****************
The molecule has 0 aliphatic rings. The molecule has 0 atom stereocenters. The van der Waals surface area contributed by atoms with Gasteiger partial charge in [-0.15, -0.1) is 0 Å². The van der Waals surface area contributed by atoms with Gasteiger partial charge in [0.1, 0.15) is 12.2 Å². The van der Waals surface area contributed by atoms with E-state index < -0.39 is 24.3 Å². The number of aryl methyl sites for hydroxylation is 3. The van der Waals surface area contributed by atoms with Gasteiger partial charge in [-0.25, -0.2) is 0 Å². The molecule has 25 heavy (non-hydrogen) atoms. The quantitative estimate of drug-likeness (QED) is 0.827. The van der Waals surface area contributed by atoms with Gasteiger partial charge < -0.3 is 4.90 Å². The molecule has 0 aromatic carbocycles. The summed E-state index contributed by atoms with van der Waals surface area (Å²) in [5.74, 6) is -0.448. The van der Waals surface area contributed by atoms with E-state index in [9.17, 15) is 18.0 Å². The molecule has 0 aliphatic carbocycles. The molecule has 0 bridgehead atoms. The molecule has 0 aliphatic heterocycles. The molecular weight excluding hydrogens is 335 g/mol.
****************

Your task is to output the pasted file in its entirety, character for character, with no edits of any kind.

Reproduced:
The molecule has 0 aliphatic rings. The molecule has 0 atom stereocenters. The van der Waals surface area contributed by atoms with Gasteiger partial charge in [-0.15, -0.1) is 0 Å². The van der Waals surface area contributed by atoms with Gasteiger partial charge in [0.1, 0.15) is 12.2 Å². The van der Waals surface area contributed by atoms with E-state index < -0.39 is 24.3 Å². The number of aryl methyl sites for hydroxylation is 3. The van der Waals surface area contributed by atoms with Gasteiger partial charge in [-0.25, -0.2) is 0 Å². The molecule has 25 heavy (non-hydrogen) atoms. The quantitative estimate of drug-likeness (QED) is 0.827. The van der Waals surface area contributed by atoms with Gasteiger partial charge < -0.3 is 4.90 Å². The molecule has 0 aromatic carbocycles. The summed E-state index contributed by atoms with van der Waals surface area (Å²) in [5.74, 6) is -0.448. The van der Waals surface area contributed by atoms with E-state index in [9.17, 15) is 18.0 Å². The molecule has 0 aliphatic carbocycles. The molecule has 0 bridgehead atoms. The molecule has 0 aliphatic heterocycles. The molecular weight excluding hydrogens is 335 g/mol.